It’s diagram time again! This week, we’ll break down some signature plays of the eight remaining playoff teams, including plays that helped teams through last week’s wild-card weekend.
All plays are taken from game tape of the 2010 season.
The Falcons do not try to outsmart anyone on offense. Their gameplans are simple and a little predictable — funnel the ball into the hands of their best playmakers, most notably receiver Roddy White.
Coordinator Mike Mularkey can afford to run a no-frills offense because he knows Matt Ryan can deliver pinpoint passes and White will haul in even the toughest catches.
But let’s face it: White is the only player Ryan wants to throw to on 3rd-and-long, and everyone knows it.
So how does White get open? As shown, the defense has three safeties deep; no one should be open 20 yards down the field. The blue double line shows Ryan’s eyes. He stares down the middle safety, never looking White’s way until the last second. White doesn’t tip his route; the defense doesn’t know whether he will cut inside, outside, or run straight up the field until he makes his sharp break for the corner.
The deep corner pass is incredibly difficult to execute — only a handful of NFL quarterbacks have the arm strength and accuracy to fire a pass into such a tight space so far down the field. Ryan’s eyes, White’s route, and the difficulty of the throw all force the safety to stay deep. He must worry about a go-route or post first, a hard-to-execute corner route second. Ryan fires a laser that only White can get to. The pass comes in a little low, but White dives, scoops up the ball, and keeps his body inbounds.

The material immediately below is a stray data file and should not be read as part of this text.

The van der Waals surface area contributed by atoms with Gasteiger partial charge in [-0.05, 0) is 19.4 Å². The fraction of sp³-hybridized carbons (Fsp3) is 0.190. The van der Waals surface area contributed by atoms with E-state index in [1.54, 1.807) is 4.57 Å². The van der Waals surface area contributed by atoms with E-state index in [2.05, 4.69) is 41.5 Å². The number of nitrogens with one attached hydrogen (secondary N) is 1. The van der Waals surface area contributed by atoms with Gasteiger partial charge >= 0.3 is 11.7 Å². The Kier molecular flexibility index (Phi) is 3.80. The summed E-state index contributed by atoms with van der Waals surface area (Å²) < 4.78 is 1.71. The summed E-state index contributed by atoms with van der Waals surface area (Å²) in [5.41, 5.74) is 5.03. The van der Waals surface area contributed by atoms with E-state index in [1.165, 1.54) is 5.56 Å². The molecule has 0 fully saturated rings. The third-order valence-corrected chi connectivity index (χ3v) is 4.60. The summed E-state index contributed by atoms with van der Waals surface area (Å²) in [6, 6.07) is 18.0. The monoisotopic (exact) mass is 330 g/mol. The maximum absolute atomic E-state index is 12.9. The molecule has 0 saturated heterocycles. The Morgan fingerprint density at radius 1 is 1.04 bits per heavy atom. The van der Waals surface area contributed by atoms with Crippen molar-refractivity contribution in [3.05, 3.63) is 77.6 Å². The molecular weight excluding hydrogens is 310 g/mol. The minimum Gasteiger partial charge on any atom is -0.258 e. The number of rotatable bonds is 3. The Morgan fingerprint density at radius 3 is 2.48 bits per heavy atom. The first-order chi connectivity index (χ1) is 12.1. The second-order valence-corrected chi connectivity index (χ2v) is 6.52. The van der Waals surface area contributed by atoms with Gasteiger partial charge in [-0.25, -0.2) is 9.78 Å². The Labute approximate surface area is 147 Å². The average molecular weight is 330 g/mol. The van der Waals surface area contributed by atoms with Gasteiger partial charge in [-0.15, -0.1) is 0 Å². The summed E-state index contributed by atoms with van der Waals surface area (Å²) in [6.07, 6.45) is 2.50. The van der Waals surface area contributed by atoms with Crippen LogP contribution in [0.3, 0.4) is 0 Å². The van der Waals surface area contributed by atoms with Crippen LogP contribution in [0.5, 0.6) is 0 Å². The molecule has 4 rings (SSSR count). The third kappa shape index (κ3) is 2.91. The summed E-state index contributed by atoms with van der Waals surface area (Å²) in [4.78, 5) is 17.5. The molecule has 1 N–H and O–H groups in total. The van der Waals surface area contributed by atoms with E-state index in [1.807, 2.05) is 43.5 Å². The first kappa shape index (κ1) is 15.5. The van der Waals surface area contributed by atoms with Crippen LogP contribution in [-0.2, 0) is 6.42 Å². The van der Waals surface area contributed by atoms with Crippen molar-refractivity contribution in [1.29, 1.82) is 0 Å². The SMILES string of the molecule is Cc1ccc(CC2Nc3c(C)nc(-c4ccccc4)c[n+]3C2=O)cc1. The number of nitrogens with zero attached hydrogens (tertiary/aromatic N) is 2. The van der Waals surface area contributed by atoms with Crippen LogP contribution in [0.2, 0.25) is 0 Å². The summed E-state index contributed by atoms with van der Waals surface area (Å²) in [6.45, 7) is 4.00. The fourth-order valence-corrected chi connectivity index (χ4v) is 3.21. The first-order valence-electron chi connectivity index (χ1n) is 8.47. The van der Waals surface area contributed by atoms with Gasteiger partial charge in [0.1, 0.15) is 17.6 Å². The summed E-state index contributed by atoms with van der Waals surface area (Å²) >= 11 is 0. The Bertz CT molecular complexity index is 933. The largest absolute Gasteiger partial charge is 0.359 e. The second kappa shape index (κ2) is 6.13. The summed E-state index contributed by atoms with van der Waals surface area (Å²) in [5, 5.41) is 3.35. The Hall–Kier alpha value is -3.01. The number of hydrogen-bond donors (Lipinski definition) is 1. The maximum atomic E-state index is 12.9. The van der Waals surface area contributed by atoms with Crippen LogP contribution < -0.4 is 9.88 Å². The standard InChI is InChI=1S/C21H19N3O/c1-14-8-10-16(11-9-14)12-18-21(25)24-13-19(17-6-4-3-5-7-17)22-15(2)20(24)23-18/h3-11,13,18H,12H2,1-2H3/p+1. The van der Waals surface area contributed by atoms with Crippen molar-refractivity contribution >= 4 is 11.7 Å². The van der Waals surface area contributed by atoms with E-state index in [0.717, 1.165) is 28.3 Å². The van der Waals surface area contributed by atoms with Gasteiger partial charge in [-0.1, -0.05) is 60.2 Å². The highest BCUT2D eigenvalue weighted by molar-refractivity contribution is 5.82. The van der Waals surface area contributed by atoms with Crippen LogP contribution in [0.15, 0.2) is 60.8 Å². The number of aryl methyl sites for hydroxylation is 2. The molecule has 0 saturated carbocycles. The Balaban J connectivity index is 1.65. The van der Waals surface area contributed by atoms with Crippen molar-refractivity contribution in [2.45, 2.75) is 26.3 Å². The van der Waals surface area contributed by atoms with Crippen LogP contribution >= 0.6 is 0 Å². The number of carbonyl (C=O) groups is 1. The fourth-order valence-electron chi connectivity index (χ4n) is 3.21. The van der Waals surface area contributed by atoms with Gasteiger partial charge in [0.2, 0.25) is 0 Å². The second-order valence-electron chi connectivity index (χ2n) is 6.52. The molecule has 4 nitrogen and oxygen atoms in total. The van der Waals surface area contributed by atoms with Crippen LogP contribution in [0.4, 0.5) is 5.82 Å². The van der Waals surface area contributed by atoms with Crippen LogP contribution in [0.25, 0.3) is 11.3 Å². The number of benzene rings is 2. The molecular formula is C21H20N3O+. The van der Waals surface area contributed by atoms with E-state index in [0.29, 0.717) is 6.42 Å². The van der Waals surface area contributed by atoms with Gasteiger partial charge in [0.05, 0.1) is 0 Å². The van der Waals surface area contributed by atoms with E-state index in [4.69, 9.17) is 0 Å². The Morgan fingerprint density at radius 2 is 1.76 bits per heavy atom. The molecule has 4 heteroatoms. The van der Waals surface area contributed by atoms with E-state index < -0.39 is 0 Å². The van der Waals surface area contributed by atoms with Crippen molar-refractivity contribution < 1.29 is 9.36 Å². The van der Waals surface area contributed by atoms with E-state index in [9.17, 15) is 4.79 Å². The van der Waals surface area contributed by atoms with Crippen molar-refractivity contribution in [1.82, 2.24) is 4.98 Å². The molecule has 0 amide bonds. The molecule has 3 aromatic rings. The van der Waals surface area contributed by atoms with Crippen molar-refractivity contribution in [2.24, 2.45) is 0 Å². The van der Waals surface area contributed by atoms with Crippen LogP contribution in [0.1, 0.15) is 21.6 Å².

The Falcons' simple system is hard to stop because the team is fundamentally sound. They block and tackle well, run routes properly, and always execute their assignments. The Packers like to be exotic and creative on defense; the Falcons’ no-nonsense approach on offense provides the perfect counterattack.
GREEN BAY PACKERS
The Packers had difficulty establishing the run after Ryan Grant got injured. Grant was their only fast running back, so the Packers were forced to resort to cloud-of-dust rushing tactics that didn’t always complement the team’s wide-open passing attack.
Against the Eagles on Sunday, the Packers were able to grind out rushing yardage using a wrinkle they have tinkered with for years: the full house backfield featuring two fullbacks and a power-running halfback.
At the snap, Rodgers pivots left, Starks jab-steps left, and the offensive line opens up to the left side. This gets the defense flowing in that direction. Kuhn and Johnson head straight for the outside linebackers, and each lays down a solid block. The center and right guard double-team the nose tackle, pushing him to their left and opening a large cutback lane for Starks. Starks obeys an age-old coaching point by “hugging the double team,” and uses the tandem block as a wall to cut to his right and go upfield. Only the middle linebacker has a chance to stop Starks, but he flowed to his left, got caught behind the double team, and can only muster a feeble attempt at an arm tackle. Starks plows downfield for 27 yards.
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